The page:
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The next big thing in men’s tennis

• Posted in Tennis • By JoeBaker

The phrase ‘The Big 4’ has become as synonymous with men’s tennis as John McEnroe’s ‘you can not be serious’ and Roger Federer’s headband. For many years players have come on to the scene, looking like they had the potential to break the hold the magnificent quartet of Federer, Nadal, Djokovic and Murray had on the game, only to fall short or at least only sporadically make inroads into their dominance.

With Alexander Zvrev however, there is a real feeling that this may now be about to end.

Yes, Murray and Djokovic have spent a lot of time on the injury table. And yes, Federer has the luxury of picking and choosing when he graces the court. Yet, the 21-year-old from Hamburg has been pulling up trees for over a year now. A year after winning his first Masters 1000 title in Rome, he was nearly at it again at this year’s tournament, pushing the greatest ever clay player Nadal all the way in a losing cause that showed he now is ready to challenge the very best. A break up in the final set, he looked on course for his 9th ATP title until rain struck and Nadal came back. Since September 2016 the likes of Djokovic, Wawrinka, Thiem and Federer have all been dispatched as he has slowly built up his trophy cabinet. In the past two years, the former junior world number one has won eight titles - including three at Masters level - and been runner-up a further five times. Now sitting at number 3 in the world Zverev has moved from being a young talent gradually building his game to one of the most prominent, and recognisable, tennis players on the planet.

You can’t help but feel that the approaching French Open is the tournament in which he can now fully back such grand statements. Indeed, to date his Grand Slam performances have been mediocre to say the least – his best performance being reaching the 4th round at Wimbledon last year. It hardly screams future Grand Slam champion. Yet he is quickly becoming one of the best clay court players on the Tour, having already reached 6 finals on the surface, winning 4. The last few weeks leading up to a Slam are crucial and Zvrev has reached 3 consecutive finals, coming so close to winning all of them. Whether he can carry this form into the pressure cooker of a Major remains to be seen but few would argue that he is now the favourite behind Nadal. Stranger things have happened in the sport than Zvrev writing his name into history by lifting La Coupe des Mousquetaires.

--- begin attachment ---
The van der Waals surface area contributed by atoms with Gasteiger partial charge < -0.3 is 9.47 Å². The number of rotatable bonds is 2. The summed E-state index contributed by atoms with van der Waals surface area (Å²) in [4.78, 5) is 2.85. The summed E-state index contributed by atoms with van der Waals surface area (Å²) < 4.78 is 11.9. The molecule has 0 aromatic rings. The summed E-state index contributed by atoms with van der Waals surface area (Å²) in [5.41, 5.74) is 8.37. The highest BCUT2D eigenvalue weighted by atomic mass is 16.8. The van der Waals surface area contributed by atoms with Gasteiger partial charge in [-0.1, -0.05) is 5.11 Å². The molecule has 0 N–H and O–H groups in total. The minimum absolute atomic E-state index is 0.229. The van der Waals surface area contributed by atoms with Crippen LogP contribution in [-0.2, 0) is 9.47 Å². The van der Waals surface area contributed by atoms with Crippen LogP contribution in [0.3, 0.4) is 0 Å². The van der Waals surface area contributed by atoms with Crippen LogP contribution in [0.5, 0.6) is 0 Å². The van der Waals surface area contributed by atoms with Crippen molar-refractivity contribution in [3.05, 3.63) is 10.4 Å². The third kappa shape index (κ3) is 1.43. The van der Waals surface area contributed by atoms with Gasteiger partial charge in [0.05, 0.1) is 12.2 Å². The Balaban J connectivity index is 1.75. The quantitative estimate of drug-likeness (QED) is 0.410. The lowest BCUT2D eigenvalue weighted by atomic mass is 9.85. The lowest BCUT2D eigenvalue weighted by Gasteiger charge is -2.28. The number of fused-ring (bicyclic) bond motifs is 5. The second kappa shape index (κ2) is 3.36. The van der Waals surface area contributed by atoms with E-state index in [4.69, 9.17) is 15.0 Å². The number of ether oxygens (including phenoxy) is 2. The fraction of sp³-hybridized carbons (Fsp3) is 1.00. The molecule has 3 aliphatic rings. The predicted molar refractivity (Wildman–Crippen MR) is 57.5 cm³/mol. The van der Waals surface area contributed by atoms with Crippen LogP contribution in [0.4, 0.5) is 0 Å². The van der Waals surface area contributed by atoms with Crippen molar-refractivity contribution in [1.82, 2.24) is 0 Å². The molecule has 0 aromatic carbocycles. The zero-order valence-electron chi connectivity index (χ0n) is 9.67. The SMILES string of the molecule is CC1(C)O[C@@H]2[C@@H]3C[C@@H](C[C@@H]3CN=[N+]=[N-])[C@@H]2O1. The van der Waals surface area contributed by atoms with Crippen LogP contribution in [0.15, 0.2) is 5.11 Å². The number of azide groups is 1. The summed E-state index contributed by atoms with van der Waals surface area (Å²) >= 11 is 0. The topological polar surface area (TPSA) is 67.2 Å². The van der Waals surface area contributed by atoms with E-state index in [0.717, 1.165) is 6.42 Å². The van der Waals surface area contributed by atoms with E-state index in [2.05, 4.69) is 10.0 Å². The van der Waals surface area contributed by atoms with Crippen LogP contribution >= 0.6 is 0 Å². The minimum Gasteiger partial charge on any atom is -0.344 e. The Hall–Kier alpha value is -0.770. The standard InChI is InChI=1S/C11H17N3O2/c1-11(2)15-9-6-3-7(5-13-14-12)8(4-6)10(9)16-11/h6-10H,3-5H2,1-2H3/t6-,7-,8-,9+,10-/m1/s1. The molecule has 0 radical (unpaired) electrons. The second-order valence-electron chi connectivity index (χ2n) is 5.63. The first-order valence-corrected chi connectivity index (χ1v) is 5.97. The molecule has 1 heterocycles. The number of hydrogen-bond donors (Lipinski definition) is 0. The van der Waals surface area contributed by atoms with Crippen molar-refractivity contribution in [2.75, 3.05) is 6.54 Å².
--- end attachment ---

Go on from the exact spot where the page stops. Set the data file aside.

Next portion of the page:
So, what has changed for Zverev? What has caused such a quick rise?

Before getting into the obvious technical talent, the biggest change has been a mental one. Winning breeds confidence and the German now exerts more authority on court and is more clinical when in winning positions and composed during pressure situations. It is easy to forget his tender years, and he still has room to develop maturity-wise on court, but the difference over the last two years is stark. An example often referred to is a moment when he was just 18 years of age at Indian Wells, when against Nadal he missed a simply volley on match point before sliding to defeat. Its fair to say that such chances wouldn’t be missed in matches now.

Standing at 6ft 6 inches and with a thumping first serve, you’d be forgiven for assuming Zvrev is another of the big, flat-track bullies of the men’s game. Yet what is so impressive about his game is that, despite his height, he is so graceful and fast on the court. John Isner or Ivo Karlovic he is not. Allied to strong court movement is a breathtakingly good backhand and a far more consistent forehand. His shot judgement and game management are also quickly improving.

For Zvrev it is now all about replicating his impressive Tour form in the Grand Slams. At the age of 21 Murray had already reached the US Open Final, Djokovic had added his first Australian Open title, Federer had taken his maiden Wimbledon title and Nadal had 3 French Opens. Such a comparison is perhaps unfair yet if Zrevev is to take his game to new heights and become the star people are predicting he needs to deliver the goods on the biggest stages. Proving that he can be consistent on all surfaces is also key.

Time is on his side. However, with his present form and momentum and the men’s Tour as it is currently, there is a real opening for Zvrev – it is time he went through it and broke his Grand Slam duck. A Nadal v Zverev French Open Final is a tantalising prospect.

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